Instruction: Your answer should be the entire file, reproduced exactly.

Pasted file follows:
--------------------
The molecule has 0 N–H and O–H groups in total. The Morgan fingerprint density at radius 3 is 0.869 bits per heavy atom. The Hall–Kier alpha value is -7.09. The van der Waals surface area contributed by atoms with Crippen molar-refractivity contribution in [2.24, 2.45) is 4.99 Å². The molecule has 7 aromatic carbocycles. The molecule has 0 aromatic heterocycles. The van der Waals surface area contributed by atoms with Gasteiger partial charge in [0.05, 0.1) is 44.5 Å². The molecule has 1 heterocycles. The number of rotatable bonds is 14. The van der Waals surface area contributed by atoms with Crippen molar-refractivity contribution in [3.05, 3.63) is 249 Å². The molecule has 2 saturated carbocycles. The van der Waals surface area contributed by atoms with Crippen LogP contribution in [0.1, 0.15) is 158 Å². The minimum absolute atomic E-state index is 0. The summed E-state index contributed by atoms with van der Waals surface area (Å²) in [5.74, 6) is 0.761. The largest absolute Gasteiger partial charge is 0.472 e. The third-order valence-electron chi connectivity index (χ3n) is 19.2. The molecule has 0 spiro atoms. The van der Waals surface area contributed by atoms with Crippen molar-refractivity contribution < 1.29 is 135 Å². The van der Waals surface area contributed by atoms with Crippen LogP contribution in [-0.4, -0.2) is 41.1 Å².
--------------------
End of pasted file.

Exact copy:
The molecule has 0 N–H and O–H groups in total. The Morgan fingerprint density at radius 3 is 0.869 bits per heavy atom. The Hall–Kier alpha value is -7.09. The van der Waals surface area contributed by atoms with Crippen molar-refractivity contribution in [2.24, 2.45) is 4.99 Å². The molecule has 7 aromatic carbocycles. The molecule has 0 aromatic heterocycles. The van der Waals surface area contributed by atoms with Gasteiger partial charge in [0.05, 0.1) is 44.5 Å². The molecule has 1 heterocycles. The number of rotatable bonds is 14. The van der Waals surface area contributed by atoms with Crippen molar-refractivity contribution in [3.05, 3.63) is 249 Å². The molecule has 2 saturated carbocycles. The van der Waals surface area contributed by atoms with Crippen LogP contribution in [0.1, 0.15) is 158 Å². The minimum absolute atomic E-state index is 0. The summed E-state index contributed by atoms with van der Waals surface area (Å²) in [5.74, 6) is 0.761. The largest absolute Gasteiger partial charge is 0.472 e. The third-order valence-electron chi connectivity index (χ3n) is 19.2. The molecule has 0 spiro atoms. The van der Waals surface area contributed by atoms with Crippen molar-refractivity contribution < 1.29 is 135 Å². The van der Waals surface area contributed by atoms with Crippen LogP contribution in [-0.4, -0.2) is 41.1 Å².